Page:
to  take  the  spotlight  off  yourself.    The  best  discussions  are  ones  that  bounce  around  the  room  instead  of  ping-­‐ ponging  with  me  all  the  time.    Don’t  hesitate  to  tell  me  to  lower  my  voice  or  that  I’m  talking  too  much.    Please   help  me  notice  when  class  time  is  over.   3.  No  make-­‐ups:    Oral  presentations  must  be  made  when  scheduled,  not  when  the  class  has  moved  on  to  new  mate-­‐ rial.    In  the  event  of  sudden  illness  or  other  emergency  circumstances,  let  me  know.  The  final  exam  is  an  insurer  of   last  resort.       4.  Office  hours:    I  keep  office  hours  from  long  practice,  warning  you  in  advance  if  I  anticipate  some  unusual  com-­‐ mitment  that  will  keep  me  away;  but  I  enjoy  my  office  hours  when  students  visit,  so  please  don’t  hesitate  to  drop   in.    If  the  posted  hours  are  inconvenient,  please  make  an  appointment  with  me  by  email.       5.  Do  your  own  work  cooperatively:    Do  not  submit  for  credit  in  this  course  any  work  completed  for  another  course;   and  do  not  submit  work  that  is  not  your  own.    You  are  strongly  encouraged  to  study,  discuss,  and  dispute  with   others  everything  we  do  in  this  course.    Over  the  years,  students  who  have  performed  best  are  those  who  met   outside  of  class  and  shared  their  written  work.   6.  Academic  Freedom  and  Integrity.    Article  2.3.3  of  the  Academic  Freedom  Report  states  that  “the  student  shares   with  the  faculty  the  responsibility  for  maintaining  the  integrity  of  scholarship,  grades,  and  professional  stand-­‐ ards.”  In  addition,  the  Department  of  Philosophy  adheres  to  the  policies  on  academic  honesty  as  specified  in  Gen-­‐ eral  Student  Regulations  1.0,  Protection  of  Scholarship  and  Grades,  and  in  the  All-­‐University  Policy  on  Integrity  of   Scholarship  and  Grades,  which  are  included  in  Spartan  Life:  Student  Handbook  and  Resource  Guide.  Students  who   commit  an  act  of  academic  dishonesty  may  receive  a  0.0  on  the  assignment  or  in  the  course.     7.  Accommodation  for  Students  with  Disabilities.    Students  with  disabilities  should  contact  the  Resource  Center  for   Persons  with  Disabilities  to  establish  reasonable  accommodation.     WHAT’S ON LON-CAPA: PLATO SEMINAR 2013 FOLDERS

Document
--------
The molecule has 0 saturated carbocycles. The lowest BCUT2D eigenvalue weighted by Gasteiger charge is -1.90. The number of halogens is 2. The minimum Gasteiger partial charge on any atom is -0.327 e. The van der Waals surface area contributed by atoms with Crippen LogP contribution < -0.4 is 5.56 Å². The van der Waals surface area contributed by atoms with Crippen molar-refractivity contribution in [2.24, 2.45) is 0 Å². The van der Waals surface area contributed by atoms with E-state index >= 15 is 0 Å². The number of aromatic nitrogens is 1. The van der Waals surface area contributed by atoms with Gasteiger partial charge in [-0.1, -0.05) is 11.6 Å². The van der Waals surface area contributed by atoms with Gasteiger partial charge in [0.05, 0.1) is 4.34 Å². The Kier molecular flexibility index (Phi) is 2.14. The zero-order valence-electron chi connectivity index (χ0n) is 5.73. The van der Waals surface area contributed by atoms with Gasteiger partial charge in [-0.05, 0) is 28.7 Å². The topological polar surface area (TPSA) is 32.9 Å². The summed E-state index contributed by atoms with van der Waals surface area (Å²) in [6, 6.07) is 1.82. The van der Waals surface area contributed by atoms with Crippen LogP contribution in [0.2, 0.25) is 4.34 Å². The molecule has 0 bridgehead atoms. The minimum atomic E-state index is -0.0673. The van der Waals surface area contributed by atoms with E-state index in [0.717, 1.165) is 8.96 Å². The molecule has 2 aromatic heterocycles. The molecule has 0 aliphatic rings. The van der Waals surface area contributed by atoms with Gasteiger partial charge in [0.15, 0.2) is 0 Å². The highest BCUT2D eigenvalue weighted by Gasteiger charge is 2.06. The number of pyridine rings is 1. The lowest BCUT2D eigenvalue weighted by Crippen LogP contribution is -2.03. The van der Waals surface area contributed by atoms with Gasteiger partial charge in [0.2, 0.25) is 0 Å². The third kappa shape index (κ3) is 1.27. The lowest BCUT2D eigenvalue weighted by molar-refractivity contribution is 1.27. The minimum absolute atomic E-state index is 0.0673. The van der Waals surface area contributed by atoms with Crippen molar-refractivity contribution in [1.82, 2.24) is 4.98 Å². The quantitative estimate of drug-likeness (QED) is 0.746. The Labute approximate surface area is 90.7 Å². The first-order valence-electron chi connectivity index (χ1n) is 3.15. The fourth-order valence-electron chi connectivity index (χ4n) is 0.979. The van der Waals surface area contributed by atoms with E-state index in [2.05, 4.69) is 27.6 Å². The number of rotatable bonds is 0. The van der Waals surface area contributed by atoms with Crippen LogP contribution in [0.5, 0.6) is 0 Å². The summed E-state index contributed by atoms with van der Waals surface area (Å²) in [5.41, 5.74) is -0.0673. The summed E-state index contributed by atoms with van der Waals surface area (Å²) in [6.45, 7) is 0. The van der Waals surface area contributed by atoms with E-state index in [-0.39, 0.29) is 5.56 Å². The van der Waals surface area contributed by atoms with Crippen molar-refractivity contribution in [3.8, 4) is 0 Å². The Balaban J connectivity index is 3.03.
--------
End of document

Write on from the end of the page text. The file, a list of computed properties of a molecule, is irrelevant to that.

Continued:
ALL THE MECHANICS OF THE

SUB-FOLDERS

CONTENTS

Syllabus 410 & Syllabus 810 Philosophy Resources (Joshua Barton’s PowerPoint) Everything about Grades (undergraduate) RUBBER STAMPS

3

COURSE

Parmenides HELP WITH THE READINGS Protagoras

Charmides

Lysis Phaedrus

Symposium Theaetetus

Phaedo